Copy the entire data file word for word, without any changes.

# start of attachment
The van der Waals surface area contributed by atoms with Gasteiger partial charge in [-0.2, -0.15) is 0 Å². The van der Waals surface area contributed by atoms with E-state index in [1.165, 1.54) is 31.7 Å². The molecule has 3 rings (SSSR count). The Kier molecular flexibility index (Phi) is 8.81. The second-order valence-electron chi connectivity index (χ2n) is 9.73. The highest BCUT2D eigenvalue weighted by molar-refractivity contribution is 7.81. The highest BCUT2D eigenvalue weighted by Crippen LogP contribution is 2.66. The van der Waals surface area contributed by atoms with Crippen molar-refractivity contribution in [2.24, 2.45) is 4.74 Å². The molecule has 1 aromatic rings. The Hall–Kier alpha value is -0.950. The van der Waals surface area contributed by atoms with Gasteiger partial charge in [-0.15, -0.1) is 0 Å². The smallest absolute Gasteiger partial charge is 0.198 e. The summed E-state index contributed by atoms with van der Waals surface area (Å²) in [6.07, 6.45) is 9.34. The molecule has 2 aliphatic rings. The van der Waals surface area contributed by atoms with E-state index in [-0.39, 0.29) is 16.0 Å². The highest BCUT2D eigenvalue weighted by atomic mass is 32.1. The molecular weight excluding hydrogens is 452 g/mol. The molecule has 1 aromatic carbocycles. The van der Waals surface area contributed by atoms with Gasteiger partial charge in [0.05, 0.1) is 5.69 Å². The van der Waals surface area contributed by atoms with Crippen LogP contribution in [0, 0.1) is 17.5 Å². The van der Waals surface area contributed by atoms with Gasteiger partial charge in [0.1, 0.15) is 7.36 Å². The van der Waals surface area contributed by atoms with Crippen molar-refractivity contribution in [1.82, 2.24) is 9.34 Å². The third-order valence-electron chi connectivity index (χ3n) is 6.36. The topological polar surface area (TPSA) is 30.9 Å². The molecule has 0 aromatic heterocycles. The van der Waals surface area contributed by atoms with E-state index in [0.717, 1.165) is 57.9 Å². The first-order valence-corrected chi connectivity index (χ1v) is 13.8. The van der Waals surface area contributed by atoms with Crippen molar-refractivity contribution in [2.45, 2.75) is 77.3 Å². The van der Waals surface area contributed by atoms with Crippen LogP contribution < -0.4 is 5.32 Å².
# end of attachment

The van der Waals surface area contributed by atoms with Gasteiger partial charge in [-0.2, -0.15) is 0 Å². The van der Waals surface area contributed by atoms with E-state index in [1.165, 1.54) is 31.7 Å². The molecule has 3 rings (SSSR count). The Kier molecular flexibility index (Phi) is 8.81. The second-order valence-electron chi connectivity index (χ2n) is 9.73. The highest BCUT2D eigenvalue weighted by molar-refractivity contribution is 7.81. The highest BCUT2D eigenvalue weighted by Crippen LogP contribution is 2.66. The van der Waals surface area contributed by atoms with Crippen molar-refractivity contribution in [2.24, 2.45) is 4.74 Å². The molecule has 1 aromatic rings. The Hall–Kier alpha value is -0.950. The van der Waals surface area contributed by atoms with Gasteiger partial charge in [-0.15, -0.1) is 0 Å². The smallest absolute Gasteiger partial charge is 0.198 e. The summed E-state index contributed by atoms with van der Waals surface area (Å²) in [6.07, 6.45) is 9.34. The molecule has 2 aliphatic rings. The van der Waals surface area contributed by atoms with E-state index in [-0.39, 0.29) is 16.0 Å². The highest BCUT2D eigenvalue weighted by atomic mass is 32.1. The molecular weight excluding hydrogens is 452 g/mol. The molecule has 1 aromatic carbocycles. The van der Waals surface area contributed by atoms with Gasteiger partial charge in [0.05, 0.1) is 5.69 Å². The van der Waals surface area contributed by atoms with Crippen LogP contribution in [0, 0.1) is 17.5 Å². The van der Waals surface area contributed by atoms with Gasteiger partial charge in [0.1, 0.15) is 7.36 Å². The van der Waals surface area contributed by atoms with Crippen molar-refractivity contribution in [1.82, 2.24) is 9.34 Å². The third-order valence-electron chi connectivity index (χ3n) is 6.36. The topological polar surface area (TPSA) is 30.9 Å². The molecule has 0 aromatic heterocycles. The van der Waals surface area contributed by atoms with E-state index in [0.717, 1.165) is 57.9 Å². The first-order valence-corrected chi connectivity index (χ1v) is 13.8. The van der Waals surface area contributed by atoms with Crippen molar-refractivity contribution in [2.45, 2.75) is 77.3 Å². The van der Waals surface area contributed by atoms with Crippen LogP contribution < -0.4 is 5.32 Å².